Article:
John W. Radanovich

February 27, 1921 ~ December 1, 1944 (age 23) 23 Years Old


John W. Radanovich

Johnny Radanovich was born on February 27, 1921. Originally from White City, a small village west of Mt. Olive, he graduated from White City Grade School and continued on to Mt. Olive High School where he graduated in 1939.  He was an outstanding athlete who played multiple sports, and he was an especially talented basketball player.  After graduation, he moved to the Detroit area to be near his sisters.

Johnny's parents, Michael and Mary Radanovich, six sisters: Anna, Mildred, Rose, Evelyn, Louise, and Marie Ann, and three brothers: Joe, Louis, and Sam are deceased.

He is survived by nephews: Paul Kaganich and Milan Rulich, a niece, Marie Helen (Dan) Grandame, and several great-nieces and nephews.

While in Michigan, Johnny entered the U.S. Army on November 12, 1942 and served in Company G, 2nd Battalion, 22nd Infantry Regiment, 4th Infantry Division.  In June of 1944, he was shipped overseas. By the fall of that year, the Germans were in full retreat, and the Allies had pushed all the way from Normandy to Germany.  Johnny’s story continues in the Hürtgen Forest near Aachen, Germany. 

Between September 1944 and February 1945, a series of clashes took place over 50 square miles along the German–Belgian border.  This battle was one of the longest battles ever fought by U.S. soldiers and lasted from September 19,1944 to February 10, 1945.  The fighting was fierce with many casualties.  Johnny’s regiment was in the thick of it.  The weather was horrible, and tanks were limited in action.  The artillery from the Germans was unrelenting and inflicted huge numbers of casualties on our boys.  The Germans had an artillery piece called the “88”. It was an anti-tank weapon. Our soldiers said that, when fired, it sounded like a locomotive coming in sideways.  Often, these attacks lasted hours before ending. The Allied forces suffered catastrophic loss of life from this weapon. 

On December 1, 1944, the attack began at 9 a.m. It proved to be a fateful day for Johnny. He and his comrades found themselves under attack and engaged in a brutal battle which was not secured until 5:30 p.m. Sergeant Johnny Radanovich was among the 2nd Battalion’s dozens of casualties.  He was unaccounted for and listed as missing in action. Johnny was last seen during a fierce counterattack by the Germans.  While the American troops held them back, his regiment could not conduct a thorough search due to the continuing battle.  

Once the area was cleared, the army searched but could not find his remains.  German forces did not report him as a prisoner, nor did American forces find any information regarding his disappearance.  On December 2, 1945, one year and one day after Johnny was last seen, the War Department issued a presumptive finding of death.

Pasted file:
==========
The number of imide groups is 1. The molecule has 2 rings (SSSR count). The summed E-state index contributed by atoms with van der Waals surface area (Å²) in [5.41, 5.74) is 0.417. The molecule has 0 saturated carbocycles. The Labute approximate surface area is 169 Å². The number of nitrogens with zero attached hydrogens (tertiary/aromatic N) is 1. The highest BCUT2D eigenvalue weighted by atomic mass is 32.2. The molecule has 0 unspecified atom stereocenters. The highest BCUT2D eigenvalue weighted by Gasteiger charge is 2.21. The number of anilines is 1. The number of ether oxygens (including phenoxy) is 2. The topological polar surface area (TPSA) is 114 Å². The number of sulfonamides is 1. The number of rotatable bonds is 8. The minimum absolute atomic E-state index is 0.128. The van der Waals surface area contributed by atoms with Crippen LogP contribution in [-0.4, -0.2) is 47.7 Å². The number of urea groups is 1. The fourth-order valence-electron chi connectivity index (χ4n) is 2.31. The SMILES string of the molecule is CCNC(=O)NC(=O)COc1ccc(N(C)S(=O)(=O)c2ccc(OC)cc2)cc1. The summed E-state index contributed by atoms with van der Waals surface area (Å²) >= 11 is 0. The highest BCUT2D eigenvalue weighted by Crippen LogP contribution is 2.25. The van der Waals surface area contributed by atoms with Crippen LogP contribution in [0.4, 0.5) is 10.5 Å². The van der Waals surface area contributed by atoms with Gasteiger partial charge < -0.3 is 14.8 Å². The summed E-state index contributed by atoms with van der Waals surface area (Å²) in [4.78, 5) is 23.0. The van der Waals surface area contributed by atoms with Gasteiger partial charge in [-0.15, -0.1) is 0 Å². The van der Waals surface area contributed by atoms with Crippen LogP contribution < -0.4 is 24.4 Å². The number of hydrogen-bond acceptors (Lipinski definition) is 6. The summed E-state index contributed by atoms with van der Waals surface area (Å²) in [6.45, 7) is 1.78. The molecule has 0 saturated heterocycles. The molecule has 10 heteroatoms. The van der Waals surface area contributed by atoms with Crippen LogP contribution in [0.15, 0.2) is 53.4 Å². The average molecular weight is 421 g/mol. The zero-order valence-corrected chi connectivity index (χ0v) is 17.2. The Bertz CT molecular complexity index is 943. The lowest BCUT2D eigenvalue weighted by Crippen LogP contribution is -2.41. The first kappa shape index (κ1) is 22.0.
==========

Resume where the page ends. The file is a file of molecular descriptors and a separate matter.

Following the end of the war, the American Graves Registration Command began investigating and reporting on missing American personnel in Europe. Starting in 1946, and lasting until recently, the search to identify Johnny amongst the many remains found after the war yielded no positive leads.

While studying unresolved American losses in the Hürtgen Forest, a DPAA historian determined that one set of unidentified remains, designated X-2754A Neuville, which was recovered near Grosshau in 1946, could possibly belong to Johnny Radanovich.  The remains had been buried in Ardennes American Cemetery, an American Battle Monuments Commission site in Neuville-en-Condroz, Belgium.  The remains were disinterred in June 2021 and sent to the DPAA laboratory for analysis.  Significant testing on the remains coupled with DNA samples from his sister, Louise, and his niece, Marie Helen, rendered a positive identification. After 79 years, Johnny Radanovich could be brought home to his family. His name is now recorded on the Walls of the Missing at Netherlands American Cemetery in Margareten, Netherlands. To indicate that he has been accounted for, a rosette will be placed next to his name.

After 79 years of waiting and wondering, Johnny’s family and community are proud to honor him in a way befitting a true American hero.

His remains will be brought by military escort to the Becker and Son Funeral Home on August 3, 2023. Visitation and service will be held on August 12, 2023 at Becker and Son Funeral Home. Visitation will begin at 11 a.m. with a service to begin at 2 p.m. with Reverend Nicholas officiating. Following the service, his remains will be interred on the family plot at Union Miners Cemetery in Mt. Olive. A luncheon will be served at the VFW John Dains Hall on Route 138 West after the internment.  

Becker and Son Funeral Home is in charge of arrangements. Anyone wishing to leave an online condolence may do so at

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August 12, 2023

11:00 AM to 2:00 PM
Becker & Son Funeral Home
221 S Poplar St
Mt. Olive, IL 62069

Funeral Service
August 12, 2023

2:00 PM
Becker & Son Funeral Home
221 S Poplar St
Mt. Olive, IL 62069

Graveside Service
August 12, 2023

3:00 PM
Union Miners Cemetery (Mt. Olive)


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